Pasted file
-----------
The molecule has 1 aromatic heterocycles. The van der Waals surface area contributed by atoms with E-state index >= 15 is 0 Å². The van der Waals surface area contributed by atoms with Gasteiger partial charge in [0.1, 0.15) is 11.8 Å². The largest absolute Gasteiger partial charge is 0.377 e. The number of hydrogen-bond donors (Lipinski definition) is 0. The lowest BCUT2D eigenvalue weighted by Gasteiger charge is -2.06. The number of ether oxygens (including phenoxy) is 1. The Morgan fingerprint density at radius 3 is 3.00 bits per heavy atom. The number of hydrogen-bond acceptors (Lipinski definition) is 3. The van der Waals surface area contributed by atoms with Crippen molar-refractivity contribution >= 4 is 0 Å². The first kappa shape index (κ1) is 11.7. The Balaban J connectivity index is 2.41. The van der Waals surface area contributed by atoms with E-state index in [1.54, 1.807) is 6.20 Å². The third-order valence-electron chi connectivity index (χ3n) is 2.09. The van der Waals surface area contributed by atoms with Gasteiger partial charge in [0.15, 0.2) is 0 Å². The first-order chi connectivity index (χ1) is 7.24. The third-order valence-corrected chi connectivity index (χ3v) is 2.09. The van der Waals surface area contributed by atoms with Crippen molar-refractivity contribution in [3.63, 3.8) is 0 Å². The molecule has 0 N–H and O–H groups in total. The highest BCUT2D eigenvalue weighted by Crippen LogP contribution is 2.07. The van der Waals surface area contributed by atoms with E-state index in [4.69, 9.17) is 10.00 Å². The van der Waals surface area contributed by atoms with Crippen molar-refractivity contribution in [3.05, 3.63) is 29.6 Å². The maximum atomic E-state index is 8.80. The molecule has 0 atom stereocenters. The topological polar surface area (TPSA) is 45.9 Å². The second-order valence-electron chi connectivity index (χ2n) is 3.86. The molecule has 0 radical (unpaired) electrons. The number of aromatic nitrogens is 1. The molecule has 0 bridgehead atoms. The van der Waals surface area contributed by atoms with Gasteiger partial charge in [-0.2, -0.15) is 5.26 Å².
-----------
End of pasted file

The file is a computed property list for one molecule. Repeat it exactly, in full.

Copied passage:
The molecule has 1 aromatic heterocycles. The van der Waals surface area contributed by atoms with E-state index >= 15 is 0 Å². The van der Waals surface area contributed by atoms with Gasteiger partial charge in [0.1, 0.15) is 11.8 Å². The largest absolute Gasteiger partial charge is 0.377 e. The number of hydrogen-bond donors (Lipinski definition) is 0. The lowest BCUT2D eigenvalue weighted by Gasteiger charge is -2.06. The number of ether oxygens (including phenoxy) is 1. The Morgan fingerprint density at radius 3 is 3.00 bits per heavy atom. The number of hydrogen-bond acceptors (Lipinski definition) is 3. The van der Waals surface area contributed by atoms with Crippen molar-refractivity contribution >= 4 is 0 Å². The first kappa shape index (κ1) is 11.7. The Balaban J connectivity index is 2.41. The van der Waals surface area contributed by atoms with E-state index in [1.54, 1.807) is 6.20 Å². The third-order valence-electron chi connectivity index (χ3n) is 2.09. The van der Waals surface area contributed by atoms with Gasteiger partial charge in [0.15, 0.2) is 0 Å². The first-order chi connectivity index (χ1) is 7.24. The third-order valence-corrected chi connectivity index (χ3v) is 2.09. The van der Waals surface area contributed by atoms with Crippen molar-refractivity contribution in [3.63, 3.8) is 0 Å². The molecule has 0 N–H and O–H groups in total. The highest BCUT2D eigenvalue weighted by Crippen LogP contribution is 2.07. The van der Waals surface area contributed by atoms with E-state index in [4.69, 9.17) is 10.00 Å². The van der Waals surface area contributed by atoms with Crippen molar-refractivity contribution in [3.05, 3.63) is 29.6 Å². The maximum atomic E-state index is 8.80. The molecule has 0 atom stereocenters. The topological polar surface area (TPSA) is 45.9 Å². The second-order valence-electron chi connectivity index (χ2n) is 3.86. The molecule has 0 radical (unpaired) electrons. The number of aromatic nitrogens is 1. The molecule has 0 bridgehead atoms. The van der Waals surface area contributed by atoms with Gasteiger partial charge in [-0.2, -0.15) is 5.26 Å².